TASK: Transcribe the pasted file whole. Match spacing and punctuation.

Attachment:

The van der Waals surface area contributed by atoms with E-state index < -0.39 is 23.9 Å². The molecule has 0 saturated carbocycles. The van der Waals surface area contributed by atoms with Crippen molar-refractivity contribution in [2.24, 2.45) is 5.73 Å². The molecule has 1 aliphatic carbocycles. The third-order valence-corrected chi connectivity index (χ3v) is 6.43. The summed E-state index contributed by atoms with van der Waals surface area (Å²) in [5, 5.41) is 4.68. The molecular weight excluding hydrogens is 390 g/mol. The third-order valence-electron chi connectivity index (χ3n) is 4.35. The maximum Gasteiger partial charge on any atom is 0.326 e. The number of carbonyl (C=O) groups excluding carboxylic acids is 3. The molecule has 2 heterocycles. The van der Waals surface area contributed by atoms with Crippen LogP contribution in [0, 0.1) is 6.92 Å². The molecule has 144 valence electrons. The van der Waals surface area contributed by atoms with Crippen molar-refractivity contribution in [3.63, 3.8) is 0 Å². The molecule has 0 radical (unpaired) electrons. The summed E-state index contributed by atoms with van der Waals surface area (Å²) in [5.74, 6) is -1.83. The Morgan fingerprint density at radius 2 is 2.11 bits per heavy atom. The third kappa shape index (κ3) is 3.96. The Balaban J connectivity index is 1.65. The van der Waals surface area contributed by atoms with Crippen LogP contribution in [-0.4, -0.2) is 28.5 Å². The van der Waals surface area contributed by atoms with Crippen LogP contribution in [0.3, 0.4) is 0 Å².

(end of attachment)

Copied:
The van der Waals surface area contributed by atoms with E-state index < -0.39 is 23.9 Å². The molecule has 0 saturated carbocycles. The van der Waals surface area contributed by atoms with Crippen molar-refractivity contribution in [2.24, 2.45) is 5.73 Å². The molecule has 1 aliphatic carbocycles. The third-order valence-corrected chi connectivity index (χ3v) is 6.43. The summed E-state index contributed by atoms with van der Waals surface area (Å²) in [5, 5.41) is 4.68. The molecular weight excluding hydrogens is 390 g/mol. The third-order valence-electron chi connectivity index (χ3n) is 4.35. The maximum Gasteiger partial charge on any atom is 0.326 e. The number of carbonyl (C=O) groups excluding carboxylic acids is 3. The molecule has 2 heterocycles. The van der Waals surface area contributed by atoms with Crippen LogP contribution in [0, 0.1) is 6.92 Å². The molecule has 144 valence electrons. The van der Waals surface area contributed by atoms with Crippen molar-refractivity contribution in [3.63, 3.8) is 0 Å². The molecule has 0 radical (unpaired) electrons. The summed E-state index contributed by atoms with van der Waals surface area (Å²) in [5.74, 6) is -1.83. The Morgan fingerprint density at radius 2 is 2.11 bits per heavy atom. The third kappa shape index (κ3) is 3.96. The Balaban J connectivity index is 1.65. The van der Waals surface area contributed by atoms with Crippen LogP contribution in [-0.4, -0.2) is 28.5 Å². The van der Waals surface area contributed by atoms with Crippen LogP contribution in [0.3, 0.4) is 0 Å².